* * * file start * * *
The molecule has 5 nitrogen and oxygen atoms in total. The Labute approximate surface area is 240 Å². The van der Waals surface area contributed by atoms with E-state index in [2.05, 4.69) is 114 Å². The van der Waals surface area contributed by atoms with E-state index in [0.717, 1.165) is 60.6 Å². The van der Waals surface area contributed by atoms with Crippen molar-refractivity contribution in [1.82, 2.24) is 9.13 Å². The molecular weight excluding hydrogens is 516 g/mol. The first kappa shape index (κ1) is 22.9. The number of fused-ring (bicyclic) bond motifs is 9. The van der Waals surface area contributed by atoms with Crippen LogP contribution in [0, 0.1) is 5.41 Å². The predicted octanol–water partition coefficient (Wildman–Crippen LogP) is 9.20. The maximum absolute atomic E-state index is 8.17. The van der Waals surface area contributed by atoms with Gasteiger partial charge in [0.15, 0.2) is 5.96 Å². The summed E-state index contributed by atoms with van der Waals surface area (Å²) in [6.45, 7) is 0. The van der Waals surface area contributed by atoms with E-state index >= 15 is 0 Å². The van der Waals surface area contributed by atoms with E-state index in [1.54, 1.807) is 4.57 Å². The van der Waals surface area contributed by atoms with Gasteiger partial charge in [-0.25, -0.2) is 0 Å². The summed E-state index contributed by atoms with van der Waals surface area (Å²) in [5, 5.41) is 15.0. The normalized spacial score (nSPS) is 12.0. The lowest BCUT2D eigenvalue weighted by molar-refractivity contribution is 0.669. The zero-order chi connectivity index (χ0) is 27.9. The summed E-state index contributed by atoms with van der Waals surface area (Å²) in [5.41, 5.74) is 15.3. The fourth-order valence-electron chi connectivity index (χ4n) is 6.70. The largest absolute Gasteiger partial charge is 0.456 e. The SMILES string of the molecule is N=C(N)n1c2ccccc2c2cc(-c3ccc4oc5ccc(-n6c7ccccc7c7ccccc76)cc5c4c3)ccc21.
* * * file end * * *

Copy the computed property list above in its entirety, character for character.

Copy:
The molecule has 5 nitrogen and oxygen atoms in total. The Labute approximate surface area is 240 Å². The van der Waals surface area contributed by atoms with E-state index in [2.05, 4.69) is 114 Å². The van der Waals surface area contributed by atoms with E-state index in [0.717, 1.165) is 60.6 Å². The van der Waals surface area contributed by atoms with Crippen molar-refractivity contribution in [1.82, 2.24) is 9.13 Å². The molecular weight excluding hydrogens is 516 g/mol. The first kappa shape index (κ1) is 22.9. The number of fused-ring (bicyclic) bond motifs is 9. The van der Waals surface area contributed by atoms with Crippen LogP contribution in [0, 0.1) is 5.41 Å². The predicted octanol–water partition coefficient (Wildman–Crippen LogP) is 9.20. The maximum absolute atomic E-state index is 8.17. The van der Waals surface area contributed by atoms with Gasteiger partial charge in [0.15, 0.2) is 5.96 Å². The summed E-state index contributed by atoms with van der Waals surface area (Å²) in [6.45, 7) is 0. The van der Waals surface area contributed by atoms with E-state index >= 15 is 0 Å². The van der Waals surface area contributed by atoms with E-state index in [1.54, 1.807) is 4.57 Å². The van der Waals surface area contributed by atoms with Gasteiger partial charge in [-0.25, -0.2) is 0 Å². The summed E-state index contributed by atoms with van der Waals surface area (Å²) in [5, 5.41) is 15.0. The normalized spacial score (nSPS) is 12.0. The lowest BCUT2D eigenvalue weighted by molar-refractivity contribution is 0.669. The zero-order chi connectivity index (χ0) is 27.9. The summed E-state index contributed by atoms with van der Waals surface area (Å²) in [5.41, 5.74) is 15.3. The fourth-order valence-electron chi connectivity index (χ4n) is 6.70. The largest absolute Gasteiger partial charge is 0.456 e. The SMILES string of the molecule is N=C(N)n1c2ccccc2c2cc(-c3ccc4oc5ccc(-n6c7ccccc7c7ccccc76)cc5c4c3)ccc21.